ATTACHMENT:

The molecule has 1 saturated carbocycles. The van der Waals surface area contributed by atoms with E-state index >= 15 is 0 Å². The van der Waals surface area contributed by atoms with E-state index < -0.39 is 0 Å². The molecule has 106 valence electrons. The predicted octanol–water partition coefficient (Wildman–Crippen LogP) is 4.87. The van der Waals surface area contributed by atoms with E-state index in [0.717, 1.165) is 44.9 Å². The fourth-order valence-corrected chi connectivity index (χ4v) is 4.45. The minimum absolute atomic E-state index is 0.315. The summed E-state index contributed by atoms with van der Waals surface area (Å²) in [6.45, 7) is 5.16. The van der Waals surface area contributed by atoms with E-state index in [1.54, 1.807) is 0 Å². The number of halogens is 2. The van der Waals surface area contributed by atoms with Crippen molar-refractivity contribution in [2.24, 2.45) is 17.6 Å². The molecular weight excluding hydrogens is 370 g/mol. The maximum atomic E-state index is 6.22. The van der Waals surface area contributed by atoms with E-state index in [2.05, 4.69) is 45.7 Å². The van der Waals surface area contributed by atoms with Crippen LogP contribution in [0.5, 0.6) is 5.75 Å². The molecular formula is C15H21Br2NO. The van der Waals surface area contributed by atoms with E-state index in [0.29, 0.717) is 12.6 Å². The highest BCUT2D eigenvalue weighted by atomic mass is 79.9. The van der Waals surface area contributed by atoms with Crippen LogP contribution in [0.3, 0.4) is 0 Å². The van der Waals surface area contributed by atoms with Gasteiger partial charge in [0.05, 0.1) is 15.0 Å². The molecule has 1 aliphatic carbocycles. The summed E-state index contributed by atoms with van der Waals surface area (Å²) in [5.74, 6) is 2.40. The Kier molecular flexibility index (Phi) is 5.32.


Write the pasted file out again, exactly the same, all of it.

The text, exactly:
The molecule has 1 saturated carbocycles. The van der Waals surface area contributed by atoms with E-state index >= 15 is 0 Å². The van der Waals surface area contributed by atoms with E-state index < -0.39 is 0 Å². The molecule has 106 valence electrons. The predicted octanol–water partition coefficient (Wildman–Crippen LogP) is 4.87. The van der Waals surface area contributed by atoms with E-state index in [0.717, 1.165) is 44.9 Å². The fourth-order valence-corrected chi connectivity index (χ4v) is 4.45. The minimum absolute atomic E-state index is 0.315. The summed E-state index contributed by atoms with van der Waals surface area (Å²) in [6.45, 7) is 5.16. The van der Waals surface area contributed by atoms with E-state index in [1.54, 1.807) is 0 Å². The number of halogens is 2. The van der Waals surface area contributed by atoms with Crippen molar-refractivity contribution in [2.24, 2.45) is 17.6 Å². The molecular weight excluding hydrogens is 370 g/mol. The maximum atomic E-state index is 6.22. The van der Waals surface area contributed by atoms with E-state index in [2.05, 4.69) is 45.7 Å². The van der Waals surface area contributed by atoms with Crippen LogP contribution in [0.5, 0.6) is 5.75 Å². The molecular formula is C15H21Br2NO. The van der Waals surface area contributed by atoms with E-state index in [0.29, 0.717) is 12.6 Å². The highest BCUT2D eigenvalue weighted by atomic mass is 79.9. The van der Waals surface area contributed by atoms with Crippen LogP contribution in [0.3, 0.4) is 0 Å². The van der Waals surface area contributed by atoms with Gasteiger partial charge in [0.05, 0.1) is 15.0 Å². The molecule has 1 aliphatic carbocycles. The summed E-state index contributed by atoms with van der Waals surface area (Å²) in [5.74, 6) is 2.40. The Kier molecular flexibility index (Phi) is 5.32.